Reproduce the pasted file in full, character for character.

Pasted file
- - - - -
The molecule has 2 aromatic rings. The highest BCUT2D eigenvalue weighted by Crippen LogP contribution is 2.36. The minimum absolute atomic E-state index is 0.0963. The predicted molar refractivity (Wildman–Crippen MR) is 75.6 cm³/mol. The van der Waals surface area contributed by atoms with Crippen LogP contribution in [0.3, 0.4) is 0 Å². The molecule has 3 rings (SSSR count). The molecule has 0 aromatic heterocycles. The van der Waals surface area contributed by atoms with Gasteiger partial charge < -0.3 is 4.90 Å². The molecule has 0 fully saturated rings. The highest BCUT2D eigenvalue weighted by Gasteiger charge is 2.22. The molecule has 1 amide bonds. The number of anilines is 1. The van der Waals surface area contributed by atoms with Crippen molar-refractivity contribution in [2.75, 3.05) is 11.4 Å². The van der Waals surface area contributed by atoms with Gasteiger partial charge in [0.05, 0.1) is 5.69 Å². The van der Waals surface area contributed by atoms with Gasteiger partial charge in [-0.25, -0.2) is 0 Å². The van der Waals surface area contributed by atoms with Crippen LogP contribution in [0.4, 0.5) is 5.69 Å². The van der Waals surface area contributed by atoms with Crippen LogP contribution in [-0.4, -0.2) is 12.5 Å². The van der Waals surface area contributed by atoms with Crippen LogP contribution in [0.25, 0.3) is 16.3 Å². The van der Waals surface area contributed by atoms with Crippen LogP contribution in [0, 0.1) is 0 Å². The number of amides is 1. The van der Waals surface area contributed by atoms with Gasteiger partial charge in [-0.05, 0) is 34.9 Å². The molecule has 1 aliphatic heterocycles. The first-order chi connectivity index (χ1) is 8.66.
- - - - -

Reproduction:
The molecule has 2 aromatic rings. The highest BCUT2D eigenvalue weighted by Crippen LogP contribution is 2.36. The minimum absolute atomic E-state index is 0.0963. The predicted molar refractivity (Wildman–Crippen MR) is 75.6 cm³/mol. The van der Waals surface area contributed by atoms with Crippen LogP contribution in [0.3, 0.4) is 0 Å². The molecule has 3 rings (SSSR count). The molecule has 0 aromatic heterocycles. The van der Waals surface area contributed by atoms with Gasteiger partial charge < -0.3 is 4.90 Å². The molecule has 0 fully saturated rings. The highest BCUT2D eigenvalue weighted by Gasteiger charge is 2.22. The molecule has 1 amide bonds. The number of anilines is 1. The van der Waals surface area contributed by atoms with Crippen molar-refractivity contribution in [2.75, 3.05) is 11.4 Å². The van der Waals surface area contributed by atoms with Gasteiger partial charge in [0.05, 0.1) is 5.69 Å². The van der Waals surface area contributed by atoms with Gasteiger partial charge in [-0.25, -0.2) is 0 Å². The van der Waals surface area contributed by atoms with Crippen LogP contribution in [0.4, 0.5) is 5.69 Å². The van der Waals surface area contributed by atoms with Crippen LogP contribution in [-0.4, -0.2) is 12.5 Å². The van der Waals surface area contributed by atoms with Crippen LogP contribution in [0.25, 0.3) is 16.3 Å². The van der Waals surface area contributed by atoms with Crippen LogP contribution in [0, 0.1) is 0 Å². The number of amides is 1. The van der Waals surface area contributed by atoms with Gasteiger partial charge in [-0.05, 0) is 34.9 Å². The molecule has 1 aliphatic heterocycles. The first-order chi connectivity index (χ1) is 8.66.